UK’s Barrow-in-Furness gives a glimpse of Australia’s AUKUS subs program
Barrow in Furness

The UK's Barrow in Furness shows the reality of nuclear submarine jobs and economic impact.

Written by

Michael Shoebridge

It’s a real positive that prime mInister Albanese took the time to visit Barrow-in-Furness, the UK town which, together with Adelaide, will build the joint Australian-UK subs.

His visit demonstrated that the government is committed to the AUKUS deal. That’s good to hear given noises within parts of the Labor Party that have criticised both the prime minister and his senior Cabinet minister over AUKUS and the submarines.

The prime minister said that the nuclear subs program was ‘about security, but it’s about something more as well. It’s about jobs.  It’s about jobs and economic prosperity.” “And I see this as being very similar to what the car industry provided for Australia in the post-war period. An industry that created jobs and security for communities during decades, but also had indirect spin offs in other industries as well.’

He’s half right.  The AUKUS subs program is indeed all about Australia’s national security.

But it isn’t about jobs or creating a wider high technology economy through the production of the subs.

The Australian car industry produced tens of thousands of cheap, mass produced vehicles each year that were put to productive uses all across the Australian economy. (It was producing about 1 million vehicles per annum in 2000s.)

Assembling 8 nuclear subs in partnership with the UK slowly over four over decades is not at all like that.  And, unlike cars and utes made locally, the best case for our future 8 nuclear submarines is that they are never used for the purpose they were built.

The small Northern England town of Barrow-in-Furness whose people have been making the UK’s subs since the 1950s shows what a nuclear subs program actually does for jobs and growth: it provides very steady employment for a small number of people. 

Prime minister Albanese saw this for himself. He met apprentices whose fathers and families had built subs in the decades before them. They’re happy, but the average income in the town is about 32,000 pounds a year – which is about 60,000 Australian dollars.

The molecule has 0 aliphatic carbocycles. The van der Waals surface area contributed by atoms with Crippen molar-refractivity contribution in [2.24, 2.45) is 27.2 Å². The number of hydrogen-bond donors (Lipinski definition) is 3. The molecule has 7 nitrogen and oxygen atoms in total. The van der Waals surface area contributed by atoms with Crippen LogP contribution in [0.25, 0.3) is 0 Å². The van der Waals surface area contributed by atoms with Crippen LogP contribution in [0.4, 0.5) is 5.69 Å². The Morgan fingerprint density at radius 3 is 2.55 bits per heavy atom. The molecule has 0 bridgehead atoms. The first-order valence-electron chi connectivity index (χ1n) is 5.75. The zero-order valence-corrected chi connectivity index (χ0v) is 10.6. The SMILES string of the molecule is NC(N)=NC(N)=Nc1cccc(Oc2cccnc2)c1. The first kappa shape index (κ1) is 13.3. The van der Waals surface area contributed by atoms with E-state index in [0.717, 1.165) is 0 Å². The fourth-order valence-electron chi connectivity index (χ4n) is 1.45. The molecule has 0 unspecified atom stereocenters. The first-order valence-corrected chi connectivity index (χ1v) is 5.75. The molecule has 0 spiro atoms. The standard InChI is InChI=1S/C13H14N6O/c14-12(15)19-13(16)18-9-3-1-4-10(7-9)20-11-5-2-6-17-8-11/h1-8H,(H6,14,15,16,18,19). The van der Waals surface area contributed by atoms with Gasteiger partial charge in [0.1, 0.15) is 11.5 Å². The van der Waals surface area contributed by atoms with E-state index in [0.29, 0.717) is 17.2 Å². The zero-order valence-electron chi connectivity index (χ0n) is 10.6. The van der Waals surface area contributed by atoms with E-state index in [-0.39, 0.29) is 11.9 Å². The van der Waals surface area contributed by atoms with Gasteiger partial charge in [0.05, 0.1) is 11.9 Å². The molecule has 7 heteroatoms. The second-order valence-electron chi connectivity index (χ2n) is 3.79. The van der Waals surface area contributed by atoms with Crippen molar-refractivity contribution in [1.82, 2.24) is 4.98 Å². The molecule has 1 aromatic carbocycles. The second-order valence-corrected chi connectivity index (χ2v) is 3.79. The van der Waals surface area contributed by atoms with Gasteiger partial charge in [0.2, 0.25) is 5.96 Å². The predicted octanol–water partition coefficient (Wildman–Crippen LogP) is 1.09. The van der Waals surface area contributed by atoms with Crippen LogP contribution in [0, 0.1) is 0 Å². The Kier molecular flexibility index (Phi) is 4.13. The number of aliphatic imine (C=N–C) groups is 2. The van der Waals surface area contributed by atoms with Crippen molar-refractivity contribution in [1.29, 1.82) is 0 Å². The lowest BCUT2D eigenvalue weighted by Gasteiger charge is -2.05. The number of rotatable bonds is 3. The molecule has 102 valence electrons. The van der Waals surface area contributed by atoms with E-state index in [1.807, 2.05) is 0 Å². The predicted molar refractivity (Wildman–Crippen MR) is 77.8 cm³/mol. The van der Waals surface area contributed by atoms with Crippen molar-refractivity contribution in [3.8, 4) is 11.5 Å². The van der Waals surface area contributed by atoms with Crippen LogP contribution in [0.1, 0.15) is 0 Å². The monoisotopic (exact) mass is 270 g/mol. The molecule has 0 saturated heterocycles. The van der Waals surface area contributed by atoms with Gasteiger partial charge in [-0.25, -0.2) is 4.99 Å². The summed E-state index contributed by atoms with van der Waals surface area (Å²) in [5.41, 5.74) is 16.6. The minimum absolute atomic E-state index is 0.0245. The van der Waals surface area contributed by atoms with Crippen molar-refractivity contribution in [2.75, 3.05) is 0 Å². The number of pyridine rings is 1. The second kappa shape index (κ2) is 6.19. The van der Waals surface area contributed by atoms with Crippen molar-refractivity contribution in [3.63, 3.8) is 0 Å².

BAE System’s facility in the town now employs about 10,000 people and is planned to grow to 17,000 because of AUKUS and other UK government work. 

The Australian government has estimated that the Australian side of the AUKUS program will create a cumulative total of around 20,000 direct jobs over the next 30 years, including ADF, public service and industry jobs. Of these, there’ll  be ‘up to 8,500 direct jobs in the industrial workforce’ that will look a bit like the BAE jobs in Barrow.

While it’s a lovely town, Barrow-in-Furness shows that nuclear subs do not build a vibrant high technology economy outside the walls of the defence industry. 

Across the larger Northern England economy incomes are similar, but the area has de-industrialised over the last 70 years and is now mainly a services economy.  Those technology spinoffs the prime minister hopes for are not much in evidence. Northern England is less prosperous than the South, which obvious benefits from the economic weight of the City of London.

A conversation with the Australian public about our security and the role that the AUKUS partnership and the nuclear submarines within have in ensuring security is essential to justify spending what’s going to be well over the current sticker price of $368 billion.

Basing this national conversation on the employment and economic spinoffs of the program would be a mistake if the goal is to have a sustainable foundation for this complex national – and international – program.We need a more honest and more difficult discussion than that.


This article was first published by Defence Connect